For years now Marist College has been known for its grey stone buildings with red brick accents and the ever-evolving infrastructures on campus. Most students currently at Marist College would agree that the campus has changed significantly since their freshman year. From the major renovation of the Student Center, to the brand new dorms on North Campus and the science and allied health building across the way of Route 9.
Many of the recent construction has been done under the watchful eye of Dr. Geoffery L. Brackett, who serves as Executive Vice President of the school since August 2010. He has overseen projects around campus that include the Student Center, Lowell Thomas Communication Building, the McCann Arena and even the pedestrian walkway under Route 9. With so much construction constantly occurring, many students wonder how the school decides what gets renovated next. Luckily, Dr. Brackett was able to answer all these questions and even discuss some of the projects expected to be done this school year, and what freshman now can hope to expect by the time they graduate.
“For us, we are driven by what is best for the students and what is best for the school, that is how we decide what projects get taken on next,” said Dr. Brackett. This year will see the completion of the two-phase, $130 million project taking place on North Campus, what is now the new dorm buildings formally known as Gartland. By the end of the construction, the campus will have four dormitory buildings that will be able to house nearly 800 students. Dr. Brackett said, “The goal for Marist is to not just end its lease agreement with the Residence Inn but to also house around 70-80% of the traditional undergraduate students.”
With such large projects both in size and monetary value, there comes a lot of pressure for someone in Dr. Brackett’s position. This is especially true when many of the deadlines revolve around the school’s schedule. “It takes extensive planning, immense pressure and a good planning board to get these projects done the best way possible,” said Dr. Brackett. Because the team of people who oversee all the projects getting done is not a large one, Dr. Brackett depends heavily on others like Justin Butwell, Director of Physical Plant to get the many jobs done right.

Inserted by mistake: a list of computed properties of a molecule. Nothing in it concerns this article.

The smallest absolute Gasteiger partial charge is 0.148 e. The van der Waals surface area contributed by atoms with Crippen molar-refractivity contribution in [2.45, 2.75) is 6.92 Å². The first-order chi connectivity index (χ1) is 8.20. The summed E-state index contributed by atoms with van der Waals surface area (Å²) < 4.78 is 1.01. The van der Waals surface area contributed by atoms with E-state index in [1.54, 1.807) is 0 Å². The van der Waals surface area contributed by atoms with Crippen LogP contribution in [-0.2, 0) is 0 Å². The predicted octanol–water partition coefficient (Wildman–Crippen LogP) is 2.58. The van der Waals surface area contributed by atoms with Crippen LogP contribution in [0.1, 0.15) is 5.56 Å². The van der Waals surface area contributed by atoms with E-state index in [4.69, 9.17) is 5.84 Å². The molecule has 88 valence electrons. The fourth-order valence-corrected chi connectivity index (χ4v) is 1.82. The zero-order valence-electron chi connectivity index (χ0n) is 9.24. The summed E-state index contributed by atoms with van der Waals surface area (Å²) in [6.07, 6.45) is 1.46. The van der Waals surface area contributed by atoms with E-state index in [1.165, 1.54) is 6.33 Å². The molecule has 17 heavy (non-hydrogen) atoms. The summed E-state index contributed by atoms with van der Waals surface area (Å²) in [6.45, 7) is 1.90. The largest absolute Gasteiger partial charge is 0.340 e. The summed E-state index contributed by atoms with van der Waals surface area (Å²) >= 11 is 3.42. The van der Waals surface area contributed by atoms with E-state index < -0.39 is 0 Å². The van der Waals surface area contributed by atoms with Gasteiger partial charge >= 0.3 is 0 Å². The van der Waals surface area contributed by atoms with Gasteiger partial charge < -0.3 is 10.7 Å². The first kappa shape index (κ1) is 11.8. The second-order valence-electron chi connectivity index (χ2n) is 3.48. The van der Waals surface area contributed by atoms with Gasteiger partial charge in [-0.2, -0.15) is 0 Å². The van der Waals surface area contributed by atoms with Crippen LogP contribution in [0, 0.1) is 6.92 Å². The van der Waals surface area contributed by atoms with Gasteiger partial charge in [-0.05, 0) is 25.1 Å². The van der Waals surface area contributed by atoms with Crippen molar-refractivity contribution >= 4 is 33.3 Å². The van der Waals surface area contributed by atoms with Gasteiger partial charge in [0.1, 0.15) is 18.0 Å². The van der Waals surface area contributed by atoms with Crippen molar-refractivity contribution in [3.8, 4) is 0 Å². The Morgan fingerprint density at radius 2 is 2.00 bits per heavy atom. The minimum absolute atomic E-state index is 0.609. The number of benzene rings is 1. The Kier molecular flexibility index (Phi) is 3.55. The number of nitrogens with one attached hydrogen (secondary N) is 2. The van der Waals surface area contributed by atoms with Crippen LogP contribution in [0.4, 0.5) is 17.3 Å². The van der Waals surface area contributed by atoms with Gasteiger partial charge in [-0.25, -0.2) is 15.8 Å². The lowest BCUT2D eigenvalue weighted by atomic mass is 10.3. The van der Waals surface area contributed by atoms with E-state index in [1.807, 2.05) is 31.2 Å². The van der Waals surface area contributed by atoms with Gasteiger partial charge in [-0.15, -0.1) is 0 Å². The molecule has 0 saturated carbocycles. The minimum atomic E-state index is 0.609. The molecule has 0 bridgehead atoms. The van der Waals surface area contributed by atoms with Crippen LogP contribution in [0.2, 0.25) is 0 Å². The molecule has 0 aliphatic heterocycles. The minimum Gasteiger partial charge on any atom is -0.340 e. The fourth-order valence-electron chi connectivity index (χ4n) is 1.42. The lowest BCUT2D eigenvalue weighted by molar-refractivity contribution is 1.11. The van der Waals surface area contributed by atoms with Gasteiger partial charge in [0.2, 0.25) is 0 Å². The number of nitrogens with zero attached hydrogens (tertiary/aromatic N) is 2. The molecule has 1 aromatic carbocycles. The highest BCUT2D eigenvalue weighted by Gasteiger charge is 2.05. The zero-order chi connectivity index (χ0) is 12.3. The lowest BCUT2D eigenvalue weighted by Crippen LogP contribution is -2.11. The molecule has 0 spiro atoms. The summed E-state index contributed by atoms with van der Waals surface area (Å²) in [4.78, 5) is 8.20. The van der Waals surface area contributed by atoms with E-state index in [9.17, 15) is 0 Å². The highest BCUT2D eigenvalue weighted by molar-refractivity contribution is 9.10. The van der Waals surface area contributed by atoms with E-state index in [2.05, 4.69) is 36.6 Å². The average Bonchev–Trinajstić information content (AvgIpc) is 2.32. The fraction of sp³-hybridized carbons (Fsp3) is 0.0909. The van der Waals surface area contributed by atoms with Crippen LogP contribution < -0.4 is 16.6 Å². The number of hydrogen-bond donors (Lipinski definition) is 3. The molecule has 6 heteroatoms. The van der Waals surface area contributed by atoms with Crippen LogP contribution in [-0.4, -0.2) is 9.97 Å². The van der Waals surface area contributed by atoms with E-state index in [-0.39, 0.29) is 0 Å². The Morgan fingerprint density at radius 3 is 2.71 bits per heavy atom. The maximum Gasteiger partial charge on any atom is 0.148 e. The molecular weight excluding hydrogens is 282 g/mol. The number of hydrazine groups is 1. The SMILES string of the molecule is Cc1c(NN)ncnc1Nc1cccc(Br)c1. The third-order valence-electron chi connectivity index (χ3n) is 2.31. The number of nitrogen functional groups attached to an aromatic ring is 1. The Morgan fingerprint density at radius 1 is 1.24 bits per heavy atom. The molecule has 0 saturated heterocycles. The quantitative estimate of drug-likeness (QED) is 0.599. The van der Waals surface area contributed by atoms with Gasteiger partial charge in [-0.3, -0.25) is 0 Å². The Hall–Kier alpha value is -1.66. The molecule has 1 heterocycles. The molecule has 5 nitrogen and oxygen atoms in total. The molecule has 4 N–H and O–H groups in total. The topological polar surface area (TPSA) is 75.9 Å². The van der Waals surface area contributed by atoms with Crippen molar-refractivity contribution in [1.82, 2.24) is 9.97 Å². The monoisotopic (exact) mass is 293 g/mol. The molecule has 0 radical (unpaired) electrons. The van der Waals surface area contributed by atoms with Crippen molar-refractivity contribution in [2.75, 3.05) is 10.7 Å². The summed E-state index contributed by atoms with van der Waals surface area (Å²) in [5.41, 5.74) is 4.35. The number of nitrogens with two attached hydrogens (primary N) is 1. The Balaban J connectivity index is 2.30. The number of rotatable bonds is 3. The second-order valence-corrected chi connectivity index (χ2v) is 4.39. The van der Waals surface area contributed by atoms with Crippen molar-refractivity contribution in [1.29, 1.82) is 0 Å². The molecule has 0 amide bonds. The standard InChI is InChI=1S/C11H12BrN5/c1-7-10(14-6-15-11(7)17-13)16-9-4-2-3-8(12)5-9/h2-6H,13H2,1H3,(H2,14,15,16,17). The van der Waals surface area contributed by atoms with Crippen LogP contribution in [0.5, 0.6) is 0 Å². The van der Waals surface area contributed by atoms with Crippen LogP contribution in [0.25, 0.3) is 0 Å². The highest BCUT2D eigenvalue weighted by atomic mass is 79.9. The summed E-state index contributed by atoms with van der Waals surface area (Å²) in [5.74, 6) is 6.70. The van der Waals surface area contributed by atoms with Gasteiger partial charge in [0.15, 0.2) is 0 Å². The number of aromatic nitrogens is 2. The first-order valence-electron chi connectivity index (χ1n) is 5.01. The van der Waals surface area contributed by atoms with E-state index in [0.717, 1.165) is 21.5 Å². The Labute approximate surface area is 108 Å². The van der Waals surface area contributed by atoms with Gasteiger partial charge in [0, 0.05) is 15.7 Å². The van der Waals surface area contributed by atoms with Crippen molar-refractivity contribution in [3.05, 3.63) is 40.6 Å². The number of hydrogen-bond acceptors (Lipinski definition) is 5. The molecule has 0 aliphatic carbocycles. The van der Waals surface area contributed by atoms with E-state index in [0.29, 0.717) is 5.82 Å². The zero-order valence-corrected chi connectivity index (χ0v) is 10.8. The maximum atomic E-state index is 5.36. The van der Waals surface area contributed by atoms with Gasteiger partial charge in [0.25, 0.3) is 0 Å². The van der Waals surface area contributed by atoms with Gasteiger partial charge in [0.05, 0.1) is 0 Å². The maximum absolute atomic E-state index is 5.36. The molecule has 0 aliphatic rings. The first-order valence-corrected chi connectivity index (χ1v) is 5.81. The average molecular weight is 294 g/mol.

In all the planning that gets done, there is a 5-year projection of what projects might be undertaken according to Dr. Brackett. While the board makes most of the decisions with the student’s best interest in mind, they have already started to discuss the ideas of renovating Dyson (School of Business), the Steel Plant, which would combine the Fashion program and the Art programs into a new building and continuing to update different parts of Donnelly. “Students can expect a continued increase in academic infrastructure,” said Dr. Brackett when asked what the class of 2020 should look forward to throughout their stay on campus. To answer many student’s question about Donnelly’s future, one of the oldest buildings on campus, Brackett said not to worry yet, because it will not being going anywhere, not at least for another 10 years.
During the interview Dr. Brackett did make it a point to say that among many of the projects he has overseen, what he is excited about is the brand new bathrooms and lounge area in Donnelly. All inspired by his time spent in airports, saying “I wanted to recreate people’s experience waiting for a plane in a lounge area and have that in Donnelly.” Since most people are spending a large amount of time waiting for planes, many of the waiting areas are designed to keep guests comfortable with bigger chairs, USB ports and why not have that at Marist College. He didn’t have to look anywhere else for inspiration but at the airports, which have been hosting guests for many years now.
Finally, Dr. Brackett went over the design of all the new construction, and to no surprise, the grey stone and red brick accent that can be seen on the majority of the campus buildings. What he did say though was that like the library in the center of campus that is slightly different than other new construction, to expect minor variations of the grey stone and red brick as construction continues. The goal is to not necessarily make every building look the same but to have each one resemble the original Greystone Hall in some capacity, (home of Dr. Brackett’s and President Yellen’s office) located in between the library and Marian Hall.